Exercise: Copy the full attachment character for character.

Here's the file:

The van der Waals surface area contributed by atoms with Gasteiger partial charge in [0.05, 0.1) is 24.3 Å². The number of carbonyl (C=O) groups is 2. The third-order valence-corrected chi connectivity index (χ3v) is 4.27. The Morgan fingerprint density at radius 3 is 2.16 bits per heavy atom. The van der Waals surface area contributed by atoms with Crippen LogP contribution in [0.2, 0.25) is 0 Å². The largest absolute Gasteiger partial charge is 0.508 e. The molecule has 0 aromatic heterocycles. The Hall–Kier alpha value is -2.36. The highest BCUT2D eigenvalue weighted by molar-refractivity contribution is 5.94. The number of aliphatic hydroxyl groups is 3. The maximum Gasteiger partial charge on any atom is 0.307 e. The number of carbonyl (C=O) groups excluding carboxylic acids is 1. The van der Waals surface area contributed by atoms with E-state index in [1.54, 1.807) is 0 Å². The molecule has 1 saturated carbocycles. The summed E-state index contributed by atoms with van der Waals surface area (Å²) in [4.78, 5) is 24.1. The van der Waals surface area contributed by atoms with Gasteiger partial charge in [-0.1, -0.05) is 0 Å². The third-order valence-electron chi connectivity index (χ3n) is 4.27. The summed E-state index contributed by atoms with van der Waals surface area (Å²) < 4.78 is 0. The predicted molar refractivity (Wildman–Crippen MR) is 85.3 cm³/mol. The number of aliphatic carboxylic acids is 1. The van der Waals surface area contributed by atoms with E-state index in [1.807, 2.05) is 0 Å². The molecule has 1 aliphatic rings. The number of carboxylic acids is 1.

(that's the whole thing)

The van der Waals surface area contributed by atoms with Gasteiger partial charge in [0.05, 0.1) is 24.3 Å². The number of carbonyl (C=O) groups is 2. The third-order valence-corrected chi connectivity index (χ3v) is 4.27. The Morgan fingerprint density at radius 3 is 2.16 bits per heavy atom. The van der Waals surface area contributed by atoms with Crippen LogP contribution in [0.2, 0.25) is 0 Å². The largest absolute Gasteiger partial charge is 0.508 e. The molecule has 0 aromatic heterocycles. The Hall–Kier alpha value is -2.36. The highest BCUT2D eigenvalue weighted by molar-refractivity contribution is 5.94. The number of aliphatic hydroxyl groups is 3. The maximum Gasteiger partial charge on any atom is 0.307 e. The number of carbonyl (C=O) groups excluding carboxylic acids is 1. The van der Waals surface area contributed by atoms with E-state index in [1.54, 1.807) is 0 Å². The molecule has 1 saturated carbocycles. The summed E-state index contributed by atoms with van der Waals surface area (Å²) in [4.78, 5) is 24.1. The van der Waals surface area contributed by atoms with Gasteiger partial charge in [-0.1, -0.05) is 0 Å². The third-order valence-electron chi connectivity index (χ3n) is 4.27. The summed E-state index contributed by atoms with van der Waals surface area (Å²) < 4.78 is 0. The predicted molar refractivity (Wildman–Crippen MR) is 85.3 cm³/mol. The number of aliphatic carboxylic acids is 1. The van der Waals surface area contributed by atoms with E-state index in [1.807, 2.05) is 0 Å². The molecule has 1 aliphatic rings. The number of carboxylic acids is 1.